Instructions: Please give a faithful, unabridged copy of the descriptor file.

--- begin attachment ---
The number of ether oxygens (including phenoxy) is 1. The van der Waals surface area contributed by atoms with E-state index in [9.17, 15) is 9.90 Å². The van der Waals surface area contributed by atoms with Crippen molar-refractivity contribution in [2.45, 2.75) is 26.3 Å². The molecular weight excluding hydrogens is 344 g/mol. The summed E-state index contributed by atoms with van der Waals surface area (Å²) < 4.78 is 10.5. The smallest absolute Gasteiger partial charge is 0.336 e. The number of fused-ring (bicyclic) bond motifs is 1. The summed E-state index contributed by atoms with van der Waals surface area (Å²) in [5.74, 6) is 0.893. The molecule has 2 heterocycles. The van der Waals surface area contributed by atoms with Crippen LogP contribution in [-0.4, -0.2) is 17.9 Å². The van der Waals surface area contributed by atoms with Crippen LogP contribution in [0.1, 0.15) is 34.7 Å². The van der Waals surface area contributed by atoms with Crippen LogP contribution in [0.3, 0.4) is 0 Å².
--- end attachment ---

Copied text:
The number of ether oxygens (including phenoxy) is 1. The van der Waals surface area contributed by atoms with E-state index in [9.17, 15) is 9.90 Å². The van der Waals surface area contributed by atoms with Crippen molar-refractivity contribution in [2.45, 2.75) is 26.3 Å². The molecular weight excluding hydrogens is 344 g/mol. The summed E-state index contributed by atoms with van der Waals surface area (Å²) < 4.78 is 10.5. The smallest absolute Gasteiger partial charge is 0.336 e. The number of fused-ring (bicyclic) bond motifs is 1. The summed E-state index contributed by atoms with van der Waals surface area (Å²) in [5.74, 6) is 0.893. The molecule has 2 heterocycles. The van der Waals surface area contributed by atoms with Crippen LogP contribution in [-0.4, -0.2) is 17.9 Å². The van der Waals surface area contributed by atoms with Crippen LogP contribution in [0.1, 0.15) is 34.7 Å². The van der Waals surface area contributed by atoms with Crippen LogP contribution in [0.3, 0.4) is 0 Å².